November 19, 2002
AAAS Selects Two University of Pittsburgh Faculty as Fellows
PITTSBURGH—Two University of Pittsburgh faculty members are among the 291 new 2002 American Association for the Advancement of Science (AAAS) Fellows, AAAS announced in the Oct. 25 edition of Science. New fellows will be presented with an official certificate and a rosette pin Feb. 15, during the 2003 AAAS Annual Meeting in Denver, CO.
Pitt’s new AAAS Fellows follow.
• José-Marie Griffiths, the Doreen E. Boyce Chair and Professor of Information Science, Library Science, and Telecommunications and director of the Sara Fine Institute for Interpersonal Behavior and Technology in Pitt’s School of Information Sciences. She was nominated by the AAAS section on information, computing, and communication. AAAS selected Griffiths for her “leadership in information science education and information policy and for research in the economics and impacts of the changing scholarly communication system.”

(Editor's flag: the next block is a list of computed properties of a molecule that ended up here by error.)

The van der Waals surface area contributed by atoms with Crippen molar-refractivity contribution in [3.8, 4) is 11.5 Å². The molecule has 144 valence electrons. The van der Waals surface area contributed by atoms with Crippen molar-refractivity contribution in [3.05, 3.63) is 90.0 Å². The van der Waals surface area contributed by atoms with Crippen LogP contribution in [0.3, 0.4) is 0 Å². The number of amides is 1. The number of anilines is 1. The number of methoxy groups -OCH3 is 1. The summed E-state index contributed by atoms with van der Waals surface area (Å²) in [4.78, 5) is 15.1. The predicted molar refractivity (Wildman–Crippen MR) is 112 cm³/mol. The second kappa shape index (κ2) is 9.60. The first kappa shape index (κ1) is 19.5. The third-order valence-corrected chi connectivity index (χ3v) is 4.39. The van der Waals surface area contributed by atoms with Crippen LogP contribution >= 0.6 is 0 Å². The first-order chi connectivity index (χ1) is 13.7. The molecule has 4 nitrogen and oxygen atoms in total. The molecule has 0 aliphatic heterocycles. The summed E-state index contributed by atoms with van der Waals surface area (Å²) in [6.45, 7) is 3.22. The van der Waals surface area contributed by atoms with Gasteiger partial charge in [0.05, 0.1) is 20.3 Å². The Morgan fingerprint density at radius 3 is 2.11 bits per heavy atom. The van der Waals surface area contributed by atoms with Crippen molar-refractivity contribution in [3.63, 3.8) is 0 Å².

• Peter Wipf, professor in the Department of Chemistry in the Faculty and College of Arts and Sciences, who was nominated by the AAAS chemistry section. AAAS selected Wipf for his “outstanding contributions to alkaloid synthesis, heterocyclic and organometallic synthetic methodology development, and combinatorial chemistry.”
Election as a fellow of AAAS is an honor bestowed upon members by their peers. Potential new fellows are nominated by AAAS steering groups, by the AAAS chief executive officer, or by any three current fellows, as long as two of the three are not affiliated with the same organization as the nominee. The tradition of AAAS Fellows distinction began in 1874.
Founded in 1848, the AAAS has worked to advance science
for human well-being through its projects, programs, and
publications in the areas of science policy, science education,
and international scientific cooperation. With more than
134,000 members from 130 countries and 272 affiliated
societies comprising more than 10 million individual members,
AAAS is the world’s largest federation of scientists.
The association also publishes Science, an editorially
independent, multidisciplinary, weekly peer-reviewed journal
that ranks among the world’s most prestigious scientific